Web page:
Tomatoes for Two

This post originally appeared on Murder Is Everywhere.

It’s entirely possible to buy tomatoes in many parts of the world without being able to speak the language. In Spanish and German, it’s called a tomate. In Hindi, they say tamaatar, and in Gujarati, tamota. In Turkish, domades.

There seems to be one theme emerging, but there’s a second linguistic direction followed by those who speak romance languages. The French named the tomato pomme d’amour (love apple). The aphrodisiac philosphy carries over to the name pomidor in Russian and pomodoro in Italian.

I was born in England so I used to say toe-mah-toe, but now that I’m in the US it’s toe-may-toe. Doesn’t sound as romantic, but I do believe tomatoes are the binder of happy meals and marriages.

Last Sunday, my husband Tony and I agreed it would be a good idea to buy 30 pounds of Roma tomatoes at the farmers market in order to stock up for the fall and winter.

I actually only needed about five pounds of tomatoes to make a highly spiced Indian tomato chutney.

On the other hand, Tony needed a huge amount. He wanted to make a few gallons of a pureed tomato, garlic and onion sauce that could be a base for many dishes. He’s been making this sauce for us for years and ensures a good store for most of the year by carefully pouring 2-cup quantities and freezing them. But now that he’s got his own vacuum-sealing equipment, he could do it in air-tight blocks to be stored in our large standing freezer (another recent husband purchase).

I don’t know if you are getting the dynamic of our 31-year-marriage yet, but it involves what you might call differences of opinion.

Two people, two tomato-buying expeditions ensued. On a Friday, I bought 5 pounds of Roma tomatoes from a roadside farm stand. On Sunday, when we went to the Baltimore Farmers Market, where I found the only farmer selling bushels and larger of tomatoes, including Romas, which everyone knows are the preferred sauce-making tomato due to their lower level of water content. I paid for the beauties, and Tony lugged a 25-lb cardboard box packed with Romas to our car. When he got home, he located the cotton gloves he’d wear under vinyl gloves to protect his hands from slipper tomato juice, and he located the vacuum sealing machine and roll of heavy-duty freezer plastic. The knives came out, and operation tomato sauce was underway.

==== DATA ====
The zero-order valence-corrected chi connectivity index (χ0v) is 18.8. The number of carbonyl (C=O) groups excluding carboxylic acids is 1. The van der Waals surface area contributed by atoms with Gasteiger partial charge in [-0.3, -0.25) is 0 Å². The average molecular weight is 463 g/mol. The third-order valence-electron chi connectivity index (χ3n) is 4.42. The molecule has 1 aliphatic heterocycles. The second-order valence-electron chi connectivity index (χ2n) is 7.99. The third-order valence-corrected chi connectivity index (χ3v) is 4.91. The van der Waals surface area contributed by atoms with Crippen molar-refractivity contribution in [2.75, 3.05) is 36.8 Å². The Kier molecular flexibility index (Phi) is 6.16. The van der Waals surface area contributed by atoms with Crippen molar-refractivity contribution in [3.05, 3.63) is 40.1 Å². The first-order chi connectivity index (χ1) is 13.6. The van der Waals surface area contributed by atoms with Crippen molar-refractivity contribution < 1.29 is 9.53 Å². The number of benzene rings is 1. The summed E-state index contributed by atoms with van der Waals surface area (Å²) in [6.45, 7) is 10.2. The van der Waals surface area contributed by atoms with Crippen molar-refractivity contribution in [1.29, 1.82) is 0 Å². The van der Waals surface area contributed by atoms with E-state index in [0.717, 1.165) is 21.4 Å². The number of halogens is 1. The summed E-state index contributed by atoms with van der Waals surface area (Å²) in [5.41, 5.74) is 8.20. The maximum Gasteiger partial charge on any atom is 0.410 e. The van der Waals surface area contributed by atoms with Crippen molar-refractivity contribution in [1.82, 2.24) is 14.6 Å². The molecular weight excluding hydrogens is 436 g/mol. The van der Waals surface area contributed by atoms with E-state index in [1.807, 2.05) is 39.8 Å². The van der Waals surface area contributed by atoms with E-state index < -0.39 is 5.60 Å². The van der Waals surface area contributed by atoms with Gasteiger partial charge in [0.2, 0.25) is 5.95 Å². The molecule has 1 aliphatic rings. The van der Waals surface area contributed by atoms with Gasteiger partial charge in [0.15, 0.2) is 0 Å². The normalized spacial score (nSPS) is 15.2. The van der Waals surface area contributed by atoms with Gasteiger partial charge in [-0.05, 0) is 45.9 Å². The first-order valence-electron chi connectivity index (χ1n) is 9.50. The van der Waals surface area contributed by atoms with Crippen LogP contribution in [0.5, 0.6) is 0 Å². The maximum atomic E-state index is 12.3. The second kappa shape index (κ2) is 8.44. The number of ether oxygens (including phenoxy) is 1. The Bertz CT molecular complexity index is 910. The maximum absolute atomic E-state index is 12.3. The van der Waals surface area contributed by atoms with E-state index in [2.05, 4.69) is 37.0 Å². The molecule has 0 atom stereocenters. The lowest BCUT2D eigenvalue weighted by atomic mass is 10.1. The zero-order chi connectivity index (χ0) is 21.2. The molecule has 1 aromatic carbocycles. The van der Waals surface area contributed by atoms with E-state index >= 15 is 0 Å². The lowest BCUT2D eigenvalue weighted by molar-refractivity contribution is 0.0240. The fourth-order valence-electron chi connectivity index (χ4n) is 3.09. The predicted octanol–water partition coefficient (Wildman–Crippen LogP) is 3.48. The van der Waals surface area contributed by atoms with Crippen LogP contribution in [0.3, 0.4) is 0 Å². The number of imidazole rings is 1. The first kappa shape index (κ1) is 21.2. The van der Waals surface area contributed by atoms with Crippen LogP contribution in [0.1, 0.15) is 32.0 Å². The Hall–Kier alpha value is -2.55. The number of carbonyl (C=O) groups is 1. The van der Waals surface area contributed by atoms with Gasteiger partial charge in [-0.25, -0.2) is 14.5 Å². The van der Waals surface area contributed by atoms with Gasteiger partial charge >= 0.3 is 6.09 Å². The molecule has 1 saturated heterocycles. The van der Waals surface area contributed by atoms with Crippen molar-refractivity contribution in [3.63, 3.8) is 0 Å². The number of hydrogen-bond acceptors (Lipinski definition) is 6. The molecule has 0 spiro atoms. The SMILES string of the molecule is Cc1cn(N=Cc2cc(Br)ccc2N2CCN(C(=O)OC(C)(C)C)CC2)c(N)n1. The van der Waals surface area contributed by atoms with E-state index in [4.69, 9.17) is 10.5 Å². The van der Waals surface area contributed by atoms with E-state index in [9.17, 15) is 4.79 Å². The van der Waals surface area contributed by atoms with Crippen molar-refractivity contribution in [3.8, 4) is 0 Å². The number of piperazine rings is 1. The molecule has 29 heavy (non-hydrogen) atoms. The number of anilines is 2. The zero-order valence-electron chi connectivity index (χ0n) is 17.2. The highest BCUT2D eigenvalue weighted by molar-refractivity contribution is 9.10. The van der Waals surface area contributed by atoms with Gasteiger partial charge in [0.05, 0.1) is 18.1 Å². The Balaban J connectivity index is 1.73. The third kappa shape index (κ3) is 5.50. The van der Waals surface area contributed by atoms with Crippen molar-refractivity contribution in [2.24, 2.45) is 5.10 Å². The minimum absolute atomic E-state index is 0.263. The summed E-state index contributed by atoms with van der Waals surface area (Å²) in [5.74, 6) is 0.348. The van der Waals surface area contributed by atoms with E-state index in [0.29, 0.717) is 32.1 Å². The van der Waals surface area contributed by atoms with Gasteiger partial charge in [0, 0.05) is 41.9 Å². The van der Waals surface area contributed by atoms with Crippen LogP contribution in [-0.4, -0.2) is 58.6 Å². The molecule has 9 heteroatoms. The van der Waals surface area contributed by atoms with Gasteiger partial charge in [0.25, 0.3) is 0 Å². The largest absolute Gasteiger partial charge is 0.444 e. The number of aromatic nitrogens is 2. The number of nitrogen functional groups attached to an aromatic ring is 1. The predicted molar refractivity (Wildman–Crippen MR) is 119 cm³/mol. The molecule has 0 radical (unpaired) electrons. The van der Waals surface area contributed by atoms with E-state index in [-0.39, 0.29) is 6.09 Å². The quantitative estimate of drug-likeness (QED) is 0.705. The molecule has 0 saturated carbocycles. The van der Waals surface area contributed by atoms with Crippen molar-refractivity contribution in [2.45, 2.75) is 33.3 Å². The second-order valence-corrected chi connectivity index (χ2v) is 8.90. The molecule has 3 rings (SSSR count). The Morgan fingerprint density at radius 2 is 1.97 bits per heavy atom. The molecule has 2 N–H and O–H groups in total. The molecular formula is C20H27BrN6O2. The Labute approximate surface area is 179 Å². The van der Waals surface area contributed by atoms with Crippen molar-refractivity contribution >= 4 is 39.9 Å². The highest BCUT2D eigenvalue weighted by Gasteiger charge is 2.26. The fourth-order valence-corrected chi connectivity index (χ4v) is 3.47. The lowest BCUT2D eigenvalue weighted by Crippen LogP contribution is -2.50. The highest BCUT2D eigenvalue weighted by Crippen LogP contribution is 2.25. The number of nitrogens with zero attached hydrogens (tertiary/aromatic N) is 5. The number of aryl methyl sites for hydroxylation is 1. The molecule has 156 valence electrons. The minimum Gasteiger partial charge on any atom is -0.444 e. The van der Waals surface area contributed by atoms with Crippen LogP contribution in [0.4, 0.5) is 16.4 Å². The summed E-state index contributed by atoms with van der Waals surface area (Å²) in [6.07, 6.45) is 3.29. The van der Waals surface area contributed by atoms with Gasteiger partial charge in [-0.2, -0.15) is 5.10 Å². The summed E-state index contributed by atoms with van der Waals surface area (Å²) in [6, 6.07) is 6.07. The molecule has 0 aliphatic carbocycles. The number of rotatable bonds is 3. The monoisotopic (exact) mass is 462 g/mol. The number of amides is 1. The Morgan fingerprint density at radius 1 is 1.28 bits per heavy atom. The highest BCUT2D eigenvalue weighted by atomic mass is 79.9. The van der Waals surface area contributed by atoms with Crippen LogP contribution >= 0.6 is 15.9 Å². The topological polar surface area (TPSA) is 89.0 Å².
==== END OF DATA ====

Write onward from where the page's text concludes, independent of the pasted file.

At the start of marriage in our twenties, I’d have been at Tony’s side helping him blanch a few hundred Roma tomatoes in lightly simmering water, and then deseed, as well as the eye-watering task of chopping onions. But Tony’s cooking style is longer and more perfectionist than mine, so I’ve leave him to cook some dishes undisturbed.

When his sauce was on its first simmer (yes, it gets cooked twice!) and all his rigamarole was in the dishwasher, I returned to the kitchen to start prepping. My recipe was a lot simpler, and I had many fewer tomatoes to chop. Still, I had to do some math to calculate the right amount of vinegar and sugar and garlic and ginger to use. Just slivering the fresh ginger and garlic took me an hour and a half.

I am always looking for shortcuts, so I decided to try simmering my chutney in a slow cooker. After a night’s cooking on low, I was disappointed that the temperature was just a bit too low for the chutney to thicken. So, I poured the warm mixture of tomatoes, spices and vinegar into a ceramic-coated Dutch oven, and after I brought it to ha happy boil, I lowered the temperature to simmer and partially covered the pot.  About four hours later, the red chunks swimming in vinegar had reduced by half into a rich reddish brown, sticky concoction. I added just a tiny bit more sugar and salt to taste, and the chutney was ready to cool in the fridge.

At the end of our tomato weekend, the kitchen smelled of vinegar and garlic, and we were happily exhausted. Both tomato recipes are listed on my website. Tony’s sauce is European, and my chutney is Indian, but we are united as a couple who will share these savory tastes over the upcoming six months.

Here’s what one can do with a simple tomato-onion-garlic sauce:

  • Add Italian herbs and make a marinara sauce
  • Add ground meat and make it a ragu
  • Add cumin and chilies and other ingredients to make a Middle Eastern, Mexican or Indian gravy to blanket a baked dish or curry
  • Add milk or cream to make cream of tomato soup

Here are some ways to use a tomato chutney:

  • Serve it as an accompaniment to a classic Indian meal
  • Add it to a cheese, vegetable or chicken sandwich
  • Serve it with grilled meat or fish
  • Peel hardboiled eggs, split them, and put a dash of chutney down the middle

Bon Appetit!